Morning light seeped in, illuminating the threshold, but not digging its way any deeper. With the dawn came the salt-tinged breeze. The surf continued, as it always had and always would, a constant background murmur and throb. It was relaxing, kept the job at hand out of mind.
I peeked out from the entrance of the cave. Nothing was moving. I slipped back into the shadow. They’d be here. I knew.
I opened the door and took a step, but then froze at the threshold.
“I’m sure you know all of these people. Please come closer.”
The Commander continued to smile, but I knew something was up, something unpleasant. I took two steps into the room. The door was closed behind me.
Dr. Stevens nodded at me. His presence told me a lot. The presence of Dr. Yu told me more.
“We have discovered a situation that seems right up your alley,” The Commander said.
“When is it?” I asked. I glanced over at Dr. Singe, the noted anthropologist.
“Ah, you recognize our guests, do you?” The Commander asked. I nodded. “This job is different. It’s 55,000 years in the past.” My jaw dropped. The Commander smiled. “I thought that might get your attention.”
Dr. Yu drew a rectangle in the air with her finger. A screen appeared in the rectangle. She manipulated it and then used her hand to move it in front of me. I studied the screen and nodded. It disappeared.
“We will give you a better briefing later. Right now I need to know if you are in.” I nodded. The Commander smiled. The entire room seemed to exhale, making the tension level drop. “Good. I’d hate to lose my best people.”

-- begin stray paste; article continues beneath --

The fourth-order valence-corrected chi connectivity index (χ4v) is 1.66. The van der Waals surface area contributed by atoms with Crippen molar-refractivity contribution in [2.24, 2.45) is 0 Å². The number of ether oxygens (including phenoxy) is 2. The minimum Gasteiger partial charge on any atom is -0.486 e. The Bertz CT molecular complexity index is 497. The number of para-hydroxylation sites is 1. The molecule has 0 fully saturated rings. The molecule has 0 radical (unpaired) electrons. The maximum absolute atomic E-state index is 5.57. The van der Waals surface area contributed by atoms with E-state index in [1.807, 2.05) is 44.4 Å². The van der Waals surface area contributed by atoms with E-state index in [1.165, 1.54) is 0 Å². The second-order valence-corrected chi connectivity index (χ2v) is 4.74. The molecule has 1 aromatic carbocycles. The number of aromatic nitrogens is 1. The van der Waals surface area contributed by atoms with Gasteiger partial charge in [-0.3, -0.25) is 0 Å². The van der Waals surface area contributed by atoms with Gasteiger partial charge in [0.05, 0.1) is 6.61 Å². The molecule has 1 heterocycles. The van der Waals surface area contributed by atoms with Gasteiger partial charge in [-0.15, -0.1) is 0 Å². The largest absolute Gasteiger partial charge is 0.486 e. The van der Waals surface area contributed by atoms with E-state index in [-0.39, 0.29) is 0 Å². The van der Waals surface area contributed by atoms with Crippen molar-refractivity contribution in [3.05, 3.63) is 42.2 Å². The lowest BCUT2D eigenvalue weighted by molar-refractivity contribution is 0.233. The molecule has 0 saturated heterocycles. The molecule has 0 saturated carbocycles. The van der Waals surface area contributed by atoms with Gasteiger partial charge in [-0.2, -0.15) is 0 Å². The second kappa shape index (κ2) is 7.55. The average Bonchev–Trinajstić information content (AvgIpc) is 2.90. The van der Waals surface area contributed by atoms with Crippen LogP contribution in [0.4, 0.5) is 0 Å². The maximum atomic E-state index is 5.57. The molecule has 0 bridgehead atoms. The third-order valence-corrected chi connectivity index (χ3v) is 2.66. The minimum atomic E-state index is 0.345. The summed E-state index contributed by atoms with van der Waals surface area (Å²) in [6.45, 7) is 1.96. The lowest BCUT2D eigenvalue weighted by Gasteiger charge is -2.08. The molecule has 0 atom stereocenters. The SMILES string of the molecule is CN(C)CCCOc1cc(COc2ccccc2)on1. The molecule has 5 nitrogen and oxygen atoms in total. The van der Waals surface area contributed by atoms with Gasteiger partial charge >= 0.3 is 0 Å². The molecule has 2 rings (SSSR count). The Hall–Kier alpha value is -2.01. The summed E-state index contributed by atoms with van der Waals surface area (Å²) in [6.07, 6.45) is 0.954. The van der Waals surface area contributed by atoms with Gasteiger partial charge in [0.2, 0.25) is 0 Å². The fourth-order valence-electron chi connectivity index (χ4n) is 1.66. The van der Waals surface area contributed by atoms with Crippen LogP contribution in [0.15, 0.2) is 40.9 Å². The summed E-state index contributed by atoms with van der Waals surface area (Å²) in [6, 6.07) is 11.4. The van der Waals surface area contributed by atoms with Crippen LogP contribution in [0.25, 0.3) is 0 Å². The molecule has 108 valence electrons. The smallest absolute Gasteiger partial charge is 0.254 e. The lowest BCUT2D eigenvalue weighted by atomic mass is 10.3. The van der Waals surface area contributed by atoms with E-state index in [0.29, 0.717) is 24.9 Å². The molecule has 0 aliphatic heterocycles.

I glanced around the room. He was serious. They would have killed me if I had said “no”.
Eight people moved onto the beach. Two men, two woman and four kids including the infant on the back of one of the women.
This could have been a normal scene in the 21st century except that there was far more wild-animal leather and far fewer cell phones. There were exactly zero cell phones..
I watched as they went to the ocean’s edge. We were at a place that would be covered in water in the 21st century, far out to sea. That thought kind of blew me away, but it made sense. The glaciers had taken up much of the water so that the sea level was far lower than in modern times.
Even if these people were kilometers out to sea, I had to be careful. There could be no telltale signs. Some day they could be found. A bone in a net, an underwater expedition. Something. I had to be careful.
The tide was just beginning to come in. I could see the people digging in the soft sand. I guessed they were after clams.
They were too far away for me to hear over the constant surf, but I could tell they were talking as they worked.
The people were genetically about 50 % modern human and 50 % Neanderthal, yet they made up an entirely new species, a species far more intelligent and adaptable than either. More than that, they were more social and cooperative, less aggressive.
These people were now confined to the edge of the continent, but they were at a threshold. The population was growing and would soon be on the move. With their superior technologies they would eventually overrun the other human populations and replace both the last remaining Neanderthals and the new upstarts, the so-called Modern humans.
My job was to see that it never happened.
People often ask what turn of events had caused Modern humans to win out over the competition. Was there something special about us?
I took careful aim at the larger of the two males.
Yes, there was something special about us.
We discovered time travel so people like me could go back and ensure we conquered all.
I didn’t like killing what were really people even if they had different names, but I was ensuring that the future, my present, would turn out the way I knew and loved.
In the back of my mind I knew that my act of violence would make all of the violence of humanity, from Huns to Mongols to Nazis, inevitable.
But it would also make Michelangelo and Cezanne possible.
I fired eight shots. I’d find the village later.